Kenneth M. Cruikshank
Photographs from the Royse Debris Flow Source Area

Kenneth M. Cruikshank
Photographs from the Royse Debris Flow Source Area

All photographs on this page are (c) K.M. Cruikshank. Photographs were scanned at 100 dpi & 64k colors. They are only intended for screen display. If you wish to use any of these photographs, please e-mail me at

Click on images for a larger version of the photograph.

Large Map

This aerial photograph shows the entire length of the debris flow. The first 900 metres of the scar are where runoff began to accumulate debris (Photographs A, B, & C). At the point where Photograph D was taken the flow entered a deeply incised channel. The flow was confined to this channel for the next 1.2 km, where most of the boulders found in the deposit were picked up. The last 800 meters is where flows spilled out the channel and deposited the debris. The last 800 m of the flow are shown in detail by the large map.

Photo A

View toward the start of the Royse Debris flow channel. The waterfall at the top is a cliff of the High Cascades Andesite. The debris flow appears to have started with stream runoff stripping off the soil on either side of the stream. Levee-like structures in the source area and mostly made up of tree-parts and contain few, if any, boulders (Photo C). The flow continued to pick up mud and woody debris as it continued down slope (Photos B & C). The boulders in the foreground are of the same composition as found in the debris flow deposits, but they are much more angular and broken. The boulders are part of the colluvium, and were not deposited by the flow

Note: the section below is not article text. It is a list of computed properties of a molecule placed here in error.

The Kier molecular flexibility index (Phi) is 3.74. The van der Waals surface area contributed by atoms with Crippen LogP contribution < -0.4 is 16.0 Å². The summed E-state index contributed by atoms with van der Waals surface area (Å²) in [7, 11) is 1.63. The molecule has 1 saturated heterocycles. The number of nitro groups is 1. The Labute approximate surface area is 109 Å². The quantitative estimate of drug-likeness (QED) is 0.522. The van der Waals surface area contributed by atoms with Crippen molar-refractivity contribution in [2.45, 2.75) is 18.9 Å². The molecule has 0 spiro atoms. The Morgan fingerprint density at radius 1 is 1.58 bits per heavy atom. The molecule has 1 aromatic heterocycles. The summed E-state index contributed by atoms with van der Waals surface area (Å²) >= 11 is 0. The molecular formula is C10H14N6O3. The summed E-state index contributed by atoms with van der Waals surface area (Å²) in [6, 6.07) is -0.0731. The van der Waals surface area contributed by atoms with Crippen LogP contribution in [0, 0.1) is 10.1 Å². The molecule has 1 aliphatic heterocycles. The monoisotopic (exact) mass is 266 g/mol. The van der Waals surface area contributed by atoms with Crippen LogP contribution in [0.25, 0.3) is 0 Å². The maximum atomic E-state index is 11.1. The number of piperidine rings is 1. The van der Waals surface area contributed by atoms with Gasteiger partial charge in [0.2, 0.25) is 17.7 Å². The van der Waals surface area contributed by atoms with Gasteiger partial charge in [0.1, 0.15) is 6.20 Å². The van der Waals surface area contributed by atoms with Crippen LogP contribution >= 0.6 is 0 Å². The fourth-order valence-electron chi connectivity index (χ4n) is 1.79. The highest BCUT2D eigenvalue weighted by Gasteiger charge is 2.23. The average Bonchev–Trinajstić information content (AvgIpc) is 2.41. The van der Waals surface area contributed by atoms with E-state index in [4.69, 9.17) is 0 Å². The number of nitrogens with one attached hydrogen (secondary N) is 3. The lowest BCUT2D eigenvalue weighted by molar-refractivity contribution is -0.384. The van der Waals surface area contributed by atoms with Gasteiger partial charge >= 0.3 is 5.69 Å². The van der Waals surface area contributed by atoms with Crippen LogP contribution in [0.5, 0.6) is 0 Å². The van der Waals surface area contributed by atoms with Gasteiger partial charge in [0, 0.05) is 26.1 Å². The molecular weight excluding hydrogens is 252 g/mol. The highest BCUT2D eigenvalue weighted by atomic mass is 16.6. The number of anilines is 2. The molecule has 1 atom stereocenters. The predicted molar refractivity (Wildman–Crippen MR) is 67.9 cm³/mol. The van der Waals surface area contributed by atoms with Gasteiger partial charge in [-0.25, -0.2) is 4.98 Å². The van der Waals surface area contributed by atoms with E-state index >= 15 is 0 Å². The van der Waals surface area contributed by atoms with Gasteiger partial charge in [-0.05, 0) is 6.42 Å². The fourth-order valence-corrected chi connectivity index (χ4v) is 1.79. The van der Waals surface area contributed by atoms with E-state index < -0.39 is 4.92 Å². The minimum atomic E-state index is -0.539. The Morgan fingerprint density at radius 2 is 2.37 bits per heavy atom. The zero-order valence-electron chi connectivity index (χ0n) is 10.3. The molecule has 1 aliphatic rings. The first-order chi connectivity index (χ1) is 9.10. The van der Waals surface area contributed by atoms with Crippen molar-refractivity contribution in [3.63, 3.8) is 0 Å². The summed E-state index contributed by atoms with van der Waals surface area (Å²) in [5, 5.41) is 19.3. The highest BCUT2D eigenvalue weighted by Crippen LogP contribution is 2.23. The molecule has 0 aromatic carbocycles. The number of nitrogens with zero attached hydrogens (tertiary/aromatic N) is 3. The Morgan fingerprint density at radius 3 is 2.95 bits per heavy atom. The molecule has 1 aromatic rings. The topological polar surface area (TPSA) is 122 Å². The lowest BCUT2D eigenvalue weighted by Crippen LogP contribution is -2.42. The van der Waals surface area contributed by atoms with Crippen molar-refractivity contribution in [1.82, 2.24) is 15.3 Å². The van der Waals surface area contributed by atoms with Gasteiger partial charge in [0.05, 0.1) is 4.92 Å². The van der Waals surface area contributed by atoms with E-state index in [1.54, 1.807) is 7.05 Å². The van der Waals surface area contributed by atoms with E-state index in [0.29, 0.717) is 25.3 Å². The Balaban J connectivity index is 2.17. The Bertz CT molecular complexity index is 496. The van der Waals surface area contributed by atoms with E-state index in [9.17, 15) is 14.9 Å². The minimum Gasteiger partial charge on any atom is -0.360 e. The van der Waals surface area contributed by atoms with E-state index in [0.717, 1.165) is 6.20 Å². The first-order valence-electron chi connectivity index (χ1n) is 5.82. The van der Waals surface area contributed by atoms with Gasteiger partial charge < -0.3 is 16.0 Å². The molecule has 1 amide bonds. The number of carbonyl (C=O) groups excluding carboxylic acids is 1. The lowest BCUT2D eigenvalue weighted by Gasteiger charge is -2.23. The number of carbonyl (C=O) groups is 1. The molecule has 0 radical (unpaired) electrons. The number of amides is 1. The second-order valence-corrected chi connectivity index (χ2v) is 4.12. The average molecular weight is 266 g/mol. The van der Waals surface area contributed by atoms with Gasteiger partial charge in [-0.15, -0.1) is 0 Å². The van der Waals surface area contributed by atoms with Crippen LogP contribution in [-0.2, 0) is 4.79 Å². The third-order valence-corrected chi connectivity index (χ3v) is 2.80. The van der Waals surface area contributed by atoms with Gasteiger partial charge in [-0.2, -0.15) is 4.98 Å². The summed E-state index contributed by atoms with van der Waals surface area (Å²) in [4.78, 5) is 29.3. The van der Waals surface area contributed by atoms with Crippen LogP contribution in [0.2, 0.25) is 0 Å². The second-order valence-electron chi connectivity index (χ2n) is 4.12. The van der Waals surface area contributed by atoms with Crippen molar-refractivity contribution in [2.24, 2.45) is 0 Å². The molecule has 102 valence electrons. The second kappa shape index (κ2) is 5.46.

Photo B

View from the same location as photo A, but looking down slope. Note the tree-parts forming a levee. Not much surface material has been removed here.

Photo C

View towards the fan from the source area. The Royse house (about 2.4 km away) can just be seen at the bottom. The muddy flow entered a deeply incised channel when it disappears into the trees (from where photo D was taken). The flow remained in this channel until the fan. The large boulders in the deposit were probably picked up by the muddy torrent from the channel.

Photo D

View looking up the source area. This is where the flow entered a deeply incised channel. There has been widespread, but not deep, erosion in the slopes above this point. Note the lack of boulder levees. The colluvium that the channel is cut into contains the size and type of boulders seen in the deposit. Note that they are more rounded and weathered than the boulders in photograph A.

Geology Department

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